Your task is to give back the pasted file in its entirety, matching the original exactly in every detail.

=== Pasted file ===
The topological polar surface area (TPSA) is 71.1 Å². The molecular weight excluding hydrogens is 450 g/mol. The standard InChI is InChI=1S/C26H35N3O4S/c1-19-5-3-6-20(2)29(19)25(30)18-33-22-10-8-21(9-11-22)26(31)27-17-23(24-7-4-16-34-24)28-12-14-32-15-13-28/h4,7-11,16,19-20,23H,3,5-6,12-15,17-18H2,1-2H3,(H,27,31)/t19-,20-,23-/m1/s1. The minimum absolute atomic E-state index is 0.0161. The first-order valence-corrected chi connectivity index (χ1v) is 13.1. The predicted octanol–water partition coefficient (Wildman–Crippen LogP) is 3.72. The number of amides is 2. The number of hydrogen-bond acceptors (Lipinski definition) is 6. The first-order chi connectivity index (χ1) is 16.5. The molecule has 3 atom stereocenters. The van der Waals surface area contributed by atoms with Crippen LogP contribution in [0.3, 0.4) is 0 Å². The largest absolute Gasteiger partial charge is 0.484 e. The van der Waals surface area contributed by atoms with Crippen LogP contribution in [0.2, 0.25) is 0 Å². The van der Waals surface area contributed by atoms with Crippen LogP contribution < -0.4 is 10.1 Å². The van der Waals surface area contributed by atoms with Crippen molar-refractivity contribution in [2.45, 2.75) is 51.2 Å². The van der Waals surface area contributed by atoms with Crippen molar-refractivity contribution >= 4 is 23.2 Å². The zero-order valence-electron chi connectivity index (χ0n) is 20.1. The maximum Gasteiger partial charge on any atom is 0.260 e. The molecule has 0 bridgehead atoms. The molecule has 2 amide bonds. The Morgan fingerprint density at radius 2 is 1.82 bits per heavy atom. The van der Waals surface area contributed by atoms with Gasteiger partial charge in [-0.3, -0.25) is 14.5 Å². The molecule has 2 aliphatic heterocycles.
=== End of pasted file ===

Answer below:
The topological polar surface area (TPSA) is 71.1 Å². The molecular weight excluding hydrogens is 450 g/mol. The standard InChI is InChI=1S/C26H35N3O4S/c1-19-5-3-6-20(2)29(19)25(30)18-33-22-10-8-21(9-11-22)26(31)27-17-23(24-7-4-16-34-24)28-12-14-32-15-13-28/h4,7-11,16,19-20,23H,3,5-6,12-15,17-18H2,1-2H3,(H,27,31)/t19-,20-,23-/m1/s1. The minimum absolute atomic E-state index is 0.0161. The first-order valence-corrected chi connectivity index (χ1v) is 13.1. The predicted octanol–water partition coefficient (Wildman–Crippen LogP) is 3.72. The number of amides is 2. The number of hydrogen-bond acceptors (Lipinski definition) is 6. The first-order chi connectivity index (χ1) is 16.5. The molecule has 3 atom stereocenters. The van der Waals surface area contributed by atoms with Crippen LogP contribution in [0.3, 0.4) is 0 Å². The largest absolute Gasteiger partial charge is 0.484 e. The van der Waals surface area contributed by atoms with Crippen LogP contribution in [0.2, 0.25) is 0 Å². The van der Waals surface area contributed by atoms with Crippen LogP contribution < -0.4 is 10.1 Å². The van der Waals surface area contributed by atoms with Crippen molar-refractivity contribution in [2.45, 2.75) is 51.2 Å². The van der Waals surface area contributed by atoms with Crippen molar-refractivity contribution >= 4 is 23.2 Å². The zero-order valence-electron chi connectivity index (χ0n) is 20.1. The maximum Gasteiger partial charge on any atom is 0.260 e. The molecule has 0 bridgehead atoms. The molecule has 2 amide bonds. The Morgan fingerprint density at radius 2 is 1.82 bits per heavy atom. The van der Waals surface area contributed by atoms with Gasteiger partial charge in [-0.3, -0.25) is 14.5 Å². The molecule has 2 aliphatic heterocycles.